Imagine you are already a money-boss, and you invest $500,000 for a 10 percent stake in a promising young tech startup called Wigglymug. You are Wigglymug’s first outside investor. You are in baby! In on the ground floor!
By investing that money, you are saying Wigglymug is now worth $5 million and you think it could be worth much more in the future. The founders sell you 100,000 shares at $5 each.
1 year later…
Things are going great for Wigglymug. They are doing great things with your $500,000, but have burned through it pretty quickly. Wigglymug needs more money to fuel their rapid growth or they’ll flame out. The founders will have to give away more pieces of their company to get it.
Wigglymug creates 250,000 new shares to sell to an interested venture capital firm. Wigglymug is now cut into 1.25 million little pieces. Each share of the company now represents a smaller slice of the Wigglymug pie. In fact, your 100,000 shares now represent only 8% of the company.
You’ve been diluted, fool!
Here’s the good news…
The new investors pay a higher price per share than you did a year ago. They are excited by the 10 million wigglies now on the platform that wiggle, on average, 10 times a day. That’s 5 times more than the year before! They think Wigglymug could now be worth as much as $10 million and are willing to buy in at that valuation. The new investors are willing to pay $8 for each of the newly issued shares.
Even though your initial 10% stake in the company has been diluted down to 8%, each of your shares is now, on paper, worth much more than the year before. So, your initial investment is still worth a lot more, just not as much as if you still owned 10%. Your stake is worth $800,000 instead of $1,000,000, because of equity dilution. And, on it goes…
Now, let’s say you’re a money-boss-super-shark-nado that everyone is afraid of, and you somehow negotiate terms that protect your shares from ever being diluted.
Better yet, let’s say you live in a magical world with your best buddy GLADYS…
Sorry, I needed an excuse to bring back GLADYS. I love GLADYS…
So, you live in this magical world where every small startup blossoms into a unicorn with hardly any outside help.
In that pretend world you didn’t get diluted at all, because Wigglymug didn’t need any more investors to grow itself to $1 billion. And Wigglymug didn’t need to lure young talent with stock options (I forgot to mention, that’s something else that can dilute your stock). People just wanted to work there for pennies, because…. well, it’s Wigglymug. Here’s how your returns might look…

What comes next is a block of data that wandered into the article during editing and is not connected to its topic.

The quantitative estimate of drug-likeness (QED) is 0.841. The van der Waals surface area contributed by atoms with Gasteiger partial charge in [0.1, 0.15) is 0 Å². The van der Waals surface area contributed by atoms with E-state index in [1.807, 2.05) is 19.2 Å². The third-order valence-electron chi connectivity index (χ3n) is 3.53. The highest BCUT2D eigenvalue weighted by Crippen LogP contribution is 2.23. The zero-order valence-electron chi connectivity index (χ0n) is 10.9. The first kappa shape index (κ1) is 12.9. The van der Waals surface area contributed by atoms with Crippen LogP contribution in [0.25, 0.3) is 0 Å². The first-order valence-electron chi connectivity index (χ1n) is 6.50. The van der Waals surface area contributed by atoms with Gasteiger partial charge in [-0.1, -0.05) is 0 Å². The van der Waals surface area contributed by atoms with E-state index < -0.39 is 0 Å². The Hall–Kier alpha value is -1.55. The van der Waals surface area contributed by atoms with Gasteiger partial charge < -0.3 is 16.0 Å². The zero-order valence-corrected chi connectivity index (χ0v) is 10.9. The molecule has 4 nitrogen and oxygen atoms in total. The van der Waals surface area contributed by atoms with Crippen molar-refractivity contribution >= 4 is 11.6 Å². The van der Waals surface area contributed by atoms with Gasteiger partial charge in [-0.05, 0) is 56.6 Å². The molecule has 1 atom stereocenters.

See the difference? A 26X return when your shares are diluted versus 200X. Don’t get me wrong, 26 times your initial investment is still an obscene return for any investment and any angel investor would consider that a home-run success. It’s just not quite as life-changing as 200X.
As a matter of fact, here’s a chart of actual angel investing returns from a TechCrunch article a few years back. Returns greater than 30X are extremely rare in the angel investing world:
The Bottom Line
So… NO. You won’t become a millionaire by investing just a hundred bucks in an equity crowdfunded startup like I implied in my last article. Sorry, guys. Didn’t mean to get your hopes up. You can probably lop off one of the zeros from even your highest expectations. Equity dilution keeps us tethered to much more realistic returns.
Maybe I was naive to largely ignore equity dilution in my initial excitement. I was aware of it and knew it made a dent in overall returns. I just didn’t know how much of a factor it actually was in angel investing, until I did more research and started doing the math.
Yeah, dilution is a little bit of a reality check. But it won’t keep me from taking a swing or two at being an angel. It’s still a huge opportunity if you get a hold of that rare company that happens to make it big. And I’m just happy to be in the game.
Are you as excited as I am about equity crowdfunding? Did I teach you anything, or was the full impact of dilution on startups pretty obvious to everyone but me? I’d love to hear your comments below (even if it’s just to correct my math).
And remember, investing in startups is risky. Please do your own research before deciding what to do with your money.